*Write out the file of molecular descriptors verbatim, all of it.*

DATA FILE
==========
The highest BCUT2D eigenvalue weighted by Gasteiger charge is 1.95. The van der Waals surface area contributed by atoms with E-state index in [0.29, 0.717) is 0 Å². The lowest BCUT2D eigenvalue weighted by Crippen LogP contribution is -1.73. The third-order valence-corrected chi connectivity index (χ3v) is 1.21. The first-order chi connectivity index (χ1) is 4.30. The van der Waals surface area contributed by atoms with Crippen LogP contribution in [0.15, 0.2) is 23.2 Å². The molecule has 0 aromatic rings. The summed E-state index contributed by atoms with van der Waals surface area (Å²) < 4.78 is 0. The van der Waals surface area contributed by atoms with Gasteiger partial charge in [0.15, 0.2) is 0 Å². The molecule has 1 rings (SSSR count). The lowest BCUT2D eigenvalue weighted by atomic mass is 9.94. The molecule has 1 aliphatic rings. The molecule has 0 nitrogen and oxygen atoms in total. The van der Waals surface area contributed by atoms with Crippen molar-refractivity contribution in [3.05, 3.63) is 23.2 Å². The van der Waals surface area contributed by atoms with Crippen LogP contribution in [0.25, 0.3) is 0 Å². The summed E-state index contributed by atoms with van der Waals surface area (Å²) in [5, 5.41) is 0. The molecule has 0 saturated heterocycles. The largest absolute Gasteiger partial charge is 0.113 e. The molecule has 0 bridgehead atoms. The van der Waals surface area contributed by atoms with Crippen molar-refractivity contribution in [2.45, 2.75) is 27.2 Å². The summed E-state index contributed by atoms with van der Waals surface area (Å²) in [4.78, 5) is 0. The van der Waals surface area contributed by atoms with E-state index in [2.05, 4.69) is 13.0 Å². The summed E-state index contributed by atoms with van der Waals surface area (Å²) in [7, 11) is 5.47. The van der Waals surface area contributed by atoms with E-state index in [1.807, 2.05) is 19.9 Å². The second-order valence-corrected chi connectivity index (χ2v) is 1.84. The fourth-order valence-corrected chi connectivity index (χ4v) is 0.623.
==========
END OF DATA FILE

The highest BCUT2D eigenvalue weighted by Gasteiger charge is 1.95. The van der Waals surface area contributed by atoms with E-state index in [0.29, 0.717) is 0 Å². The lowest BCUT2D eigenvalue weighted by Crippen LogP contribution is -1.73. The third-order valence-corrected chi connectivity index (χ3v) is 1.21. The first-order chi connectivity index (χ1) is 4.30. The van der Waals surface area contributed by atoms with Crippen LogP contribution in [0.15, 0.2) is 23.2 Å². The molecule has 0 aromatic rings. The summed E-state index contributed by atoms with van der Waals surface area (Å²) < 4.78 is 0. The van der Waals surface area contributed by atoms with Gasteiger partial charge in [0.15, 0.2) is 0 Å². The molecule has 1 rings (SSSR count). The lowest BCUT2D eigenvalue weighted by atomic mass is 9.94. The molecule has 1 aliphatic rings. The molecule has 0 nitrogen and oxygen atoms in total. The van der Waals surface area contributed by atoms with Crippen molar-refractivity contribution in [3.05, 3.63) is 23.2 Å². The van der Waals surface area contributed by atoms with Crippen LogP contribution in [0.25, 0.3) is 0 Å². The summed E-state index contributed by atoms with van der Waals surface area (Å²) in [5, 5.41) is 0. The molecule has 0 saturated heterocycles. The largest absolute Gasteiger partial charge is 0.113 e. The molecule has 0 bridgehead atoms. The van der Waals surface area contributed by atoms with Crippen molar-refractivity contribution in [2.45, 2.75) is 27.2 Å². The summed E-state index contributed by atoms with van der Waals surface area (Å²) in [4.78, 5) is 0. The van der Waals surface area contributed by atoms with E-state index in [2.05, 4.69) is 13.0 Å². The summed E-state index contributed by atoms with van der Waals surface area (Å²) in [7, 11) is 5.47. The van der Waals surface area contributed by atoms with E-state index in [1.807, 2.05) is 19.9 Å². The second-order valence-corrected chi connectivity index (χ2v) is 1.84. The fourth-order valence-corrected chi connectivity index (χ4v) is 0.623.